Ethnic disparities in asthma health outcomes among Latino children are so striking that researchers and public health officials have issued a call for action to understand why this is occurring. Recent descriptive asthma research confirmed that these disparities are not totally explained by genetic, environmental, healthcare system or provider factors. Little research has been conducted integrating, in one explanatory model, the multitude of factors that lead to disparities. Perhaps of importance, but not well examined, is the role that illness representations (the way one interprets health and illness that influences management of health problems) may play in parents'decisions to use CAM and controller medications to manage their children's asthma. Parents are the gatekeepers for their children's healthcare and ultimately make the final treatment decisions. Before developing interventions targeting asthma health disparities, a more thorough understanding of the interaction of individual, cultural, experiential, and healthcare system factors and the social-environmental context is needed. The proposed study moves the research from descriptive studies to a multi-level examination of the interaction of social, cultural, experiential, environmental, and healthcare system factors on disparities in asthma control among Mexican and Puerto Rican children.
The aims of this study are 1) to explore differences in illness representations between these Latino subgroups due to social and contextual factors, and 2) to test a growth model examining disparities in asthma control as a function of differences in parents'treatment decisions (CAM and controller medication use) and changes in illness representations over one year. This will be a one-year longitudinal, multi-site study of parental illness representations and CAM and controller medication use among a sample of 300 Latino (primarily Mexican and Puerto Rican) parents and children aged 5-12 who have asthma. Interviews and child assessments will be conducted with parents and children at enrollment, and 3, 6, 9, and 12 months after enrollment. This assessment schedule allows us to capture seasonal variations in the children's asthma symptoms as well as conform to the recommendation that children on daily controller medications have follow-up visits every 3 months. We will obtain spirometry measures from the children, and review children's medical records. To ensure diverse representation of Latino families and healthcare settings, the sample will be recruited from two community school-based health clinics and one clinical practice site in Phoenix, AZ, and two inner-city hospital asthma clinics in Bronx, NY. A multisite study is warranted because neither site alone has sufficient numbers of both Mexican and Puerto Rican families to conduct this research independently. It is preferable that interviews and assessments be conducted simultaneously among these two populations to minimize seasonal variations in asthma symptom control and to maximize standardization of administration of the surveys across time and samples.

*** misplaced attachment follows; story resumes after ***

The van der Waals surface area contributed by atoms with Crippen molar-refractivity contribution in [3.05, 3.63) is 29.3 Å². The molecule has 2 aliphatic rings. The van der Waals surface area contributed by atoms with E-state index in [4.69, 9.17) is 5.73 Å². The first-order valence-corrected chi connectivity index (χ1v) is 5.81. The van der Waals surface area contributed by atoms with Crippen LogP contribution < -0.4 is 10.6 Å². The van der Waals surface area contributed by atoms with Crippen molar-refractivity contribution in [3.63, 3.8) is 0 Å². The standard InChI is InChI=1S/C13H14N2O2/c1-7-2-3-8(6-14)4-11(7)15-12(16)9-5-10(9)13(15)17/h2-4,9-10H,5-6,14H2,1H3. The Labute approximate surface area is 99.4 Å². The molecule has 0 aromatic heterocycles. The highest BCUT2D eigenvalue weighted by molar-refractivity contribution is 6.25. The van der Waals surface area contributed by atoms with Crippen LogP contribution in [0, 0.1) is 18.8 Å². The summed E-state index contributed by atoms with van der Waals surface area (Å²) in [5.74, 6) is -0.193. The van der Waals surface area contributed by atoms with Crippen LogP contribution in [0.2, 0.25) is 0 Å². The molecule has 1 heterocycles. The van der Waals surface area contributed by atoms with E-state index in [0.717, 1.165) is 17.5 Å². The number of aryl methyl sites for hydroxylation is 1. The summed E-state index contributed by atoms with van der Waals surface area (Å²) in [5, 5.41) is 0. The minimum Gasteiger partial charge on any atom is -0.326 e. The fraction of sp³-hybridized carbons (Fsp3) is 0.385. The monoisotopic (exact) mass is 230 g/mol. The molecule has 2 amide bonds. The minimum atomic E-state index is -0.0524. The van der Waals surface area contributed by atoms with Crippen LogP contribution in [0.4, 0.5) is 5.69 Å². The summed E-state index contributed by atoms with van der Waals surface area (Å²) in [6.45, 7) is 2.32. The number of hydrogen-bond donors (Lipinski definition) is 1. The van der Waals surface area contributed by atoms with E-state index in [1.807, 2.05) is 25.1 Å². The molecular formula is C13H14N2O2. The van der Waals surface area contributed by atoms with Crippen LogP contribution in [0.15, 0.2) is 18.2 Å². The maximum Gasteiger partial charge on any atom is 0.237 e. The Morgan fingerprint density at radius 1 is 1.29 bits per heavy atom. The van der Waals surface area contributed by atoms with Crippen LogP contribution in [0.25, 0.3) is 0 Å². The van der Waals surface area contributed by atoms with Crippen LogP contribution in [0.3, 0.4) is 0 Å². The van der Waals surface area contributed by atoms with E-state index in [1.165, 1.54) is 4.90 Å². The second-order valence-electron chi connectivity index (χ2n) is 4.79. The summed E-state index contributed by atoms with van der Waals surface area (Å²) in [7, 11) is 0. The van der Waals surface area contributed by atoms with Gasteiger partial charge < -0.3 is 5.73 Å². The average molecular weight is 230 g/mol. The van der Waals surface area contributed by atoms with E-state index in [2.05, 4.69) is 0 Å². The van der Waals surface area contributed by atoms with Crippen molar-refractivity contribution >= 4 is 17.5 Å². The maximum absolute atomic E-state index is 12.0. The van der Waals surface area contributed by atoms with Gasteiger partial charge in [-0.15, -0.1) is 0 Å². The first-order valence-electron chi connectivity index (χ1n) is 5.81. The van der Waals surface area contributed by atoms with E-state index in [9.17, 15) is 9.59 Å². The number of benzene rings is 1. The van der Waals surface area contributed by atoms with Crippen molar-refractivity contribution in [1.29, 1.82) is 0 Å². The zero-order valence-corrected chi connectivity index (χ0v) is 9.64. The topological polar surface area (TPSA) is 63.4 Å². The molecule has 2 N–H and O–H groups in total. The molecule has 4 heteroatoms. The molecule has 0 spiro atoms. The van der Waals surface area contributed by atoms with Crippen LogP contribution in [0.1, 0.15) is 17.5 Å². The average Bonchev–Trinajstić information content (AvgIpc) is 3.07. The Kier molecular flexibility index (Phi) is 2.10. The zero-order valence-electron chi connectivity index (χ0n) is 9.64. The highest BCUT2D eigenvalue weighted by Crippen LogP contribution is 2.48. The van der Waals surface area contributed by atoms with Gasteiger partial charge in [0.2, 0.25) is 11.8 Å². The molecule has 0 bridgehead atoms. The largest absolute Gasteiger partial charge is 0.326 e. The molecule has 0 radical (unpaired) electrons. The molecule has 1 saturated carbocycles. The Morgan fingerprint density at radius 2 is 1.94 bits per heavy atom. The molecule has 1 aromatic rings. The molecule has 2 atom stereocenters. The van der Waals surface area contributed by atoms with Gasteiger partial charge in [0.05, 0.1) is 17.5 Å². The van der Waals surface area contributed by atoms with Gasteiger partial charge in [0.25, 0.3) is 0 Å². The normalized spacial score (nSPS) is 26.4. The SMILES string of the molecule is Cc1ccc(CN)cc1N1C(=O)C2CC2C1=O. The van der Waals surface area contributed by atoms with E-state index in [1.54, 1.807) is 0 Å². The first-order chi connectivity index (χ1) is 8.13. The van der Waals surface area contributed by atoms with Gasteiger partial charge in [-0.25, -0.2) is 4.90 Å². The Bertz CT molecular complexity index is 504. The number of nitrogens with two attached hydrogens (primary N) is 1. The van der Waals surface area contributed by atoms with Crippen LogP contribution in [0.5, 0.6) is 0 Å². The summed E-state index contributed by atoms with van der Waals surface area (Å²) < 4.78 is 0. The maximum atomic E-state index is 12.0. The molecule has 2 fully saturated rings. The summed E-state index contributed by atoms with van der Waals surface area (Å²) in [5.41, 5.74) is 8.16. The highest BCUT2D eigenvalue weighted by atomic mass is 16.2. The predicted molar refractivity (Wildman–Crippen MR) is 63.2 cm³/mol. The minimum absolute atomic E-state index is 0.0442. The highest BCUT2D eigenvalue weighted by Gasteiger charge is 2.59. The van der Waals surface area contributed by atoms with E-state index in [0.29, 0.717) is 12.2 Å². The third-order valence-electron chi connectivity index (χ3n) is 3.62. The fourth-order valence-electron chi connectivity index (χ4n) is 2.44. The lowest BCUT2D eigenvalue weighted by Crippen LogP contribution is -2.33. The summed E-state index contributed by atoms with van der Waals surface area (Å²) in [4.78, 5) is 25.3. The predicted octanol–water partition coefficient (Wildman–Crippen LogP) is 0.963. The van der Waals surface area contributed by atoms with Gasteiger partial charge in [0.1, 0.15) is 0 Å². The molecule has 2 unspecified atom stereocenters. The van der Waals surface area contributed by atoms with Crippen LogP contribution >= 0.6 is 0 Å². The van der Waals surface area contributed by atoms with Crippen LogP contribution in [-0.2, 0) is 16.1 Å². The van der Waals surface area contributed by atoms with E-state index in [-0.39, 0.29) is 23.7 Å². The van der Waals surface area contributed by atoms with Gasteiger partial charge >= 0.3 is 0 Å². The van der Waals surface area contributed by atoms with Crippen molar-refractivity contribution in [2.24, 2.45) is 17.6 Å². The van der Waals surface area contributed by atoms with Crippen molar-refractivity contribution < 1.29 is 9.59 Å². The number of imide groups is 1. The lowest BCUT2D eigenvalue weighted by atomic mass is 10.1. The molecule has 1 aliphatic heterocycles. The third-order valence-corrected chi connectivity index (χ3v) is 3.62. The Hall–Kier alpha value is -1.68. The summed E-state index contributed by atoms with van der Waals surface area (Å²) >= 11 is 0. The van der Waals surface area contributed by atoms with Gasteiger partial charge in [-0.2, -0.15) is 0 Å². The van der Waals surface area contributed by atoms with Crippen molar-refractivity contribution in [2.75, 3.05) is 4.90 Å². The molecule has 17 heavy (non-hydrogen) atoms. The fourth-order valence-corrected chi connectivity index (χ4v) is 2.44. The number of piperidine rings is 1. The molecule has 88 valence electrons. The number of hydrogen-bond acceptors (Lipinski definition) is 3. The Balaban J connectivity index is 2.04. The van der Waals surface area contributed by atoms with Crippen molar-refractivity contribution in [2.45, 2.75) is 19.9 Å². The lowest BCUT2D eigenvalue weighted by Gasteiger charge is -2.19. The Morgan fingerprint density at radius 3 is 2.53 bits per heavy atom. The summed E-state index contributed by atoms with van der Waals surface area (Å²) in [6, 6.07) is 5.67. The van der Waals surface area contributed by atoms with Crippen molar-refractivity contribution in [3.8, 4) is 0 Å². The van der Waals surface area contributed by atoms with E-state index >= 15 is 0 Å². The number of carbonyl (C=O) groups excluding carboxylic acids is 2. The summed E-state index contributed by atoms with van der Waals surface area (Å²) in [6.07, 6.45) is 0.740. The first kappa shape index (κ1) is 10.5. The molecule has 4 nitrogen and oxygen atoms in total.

Ethnic disparities in childhood asthma outcomes between Mexican and Puerto Rican children asthma outcomes are so striking that researchers and public health officials have issued a call for action to understand why this is occurring. The factors leading to asthma health disparities between Mexican and Puerto Rican children are complex, yet little research has been conducted integrating, in one explanatory model, the multitude of factors that can lead to these disparities. The proposed study moves the research from descriptive studies of individual constructs and contexts to testing an integrated, multi-factorial model. The innovation of this project lies in the multi-level examination of co-varying influences (socio-demographic, cultural, experiential, environmental, and healthcare system) on disparities in asthma control among a sample of 300 Mexican and Puerto Rican children and their parents over a one year period.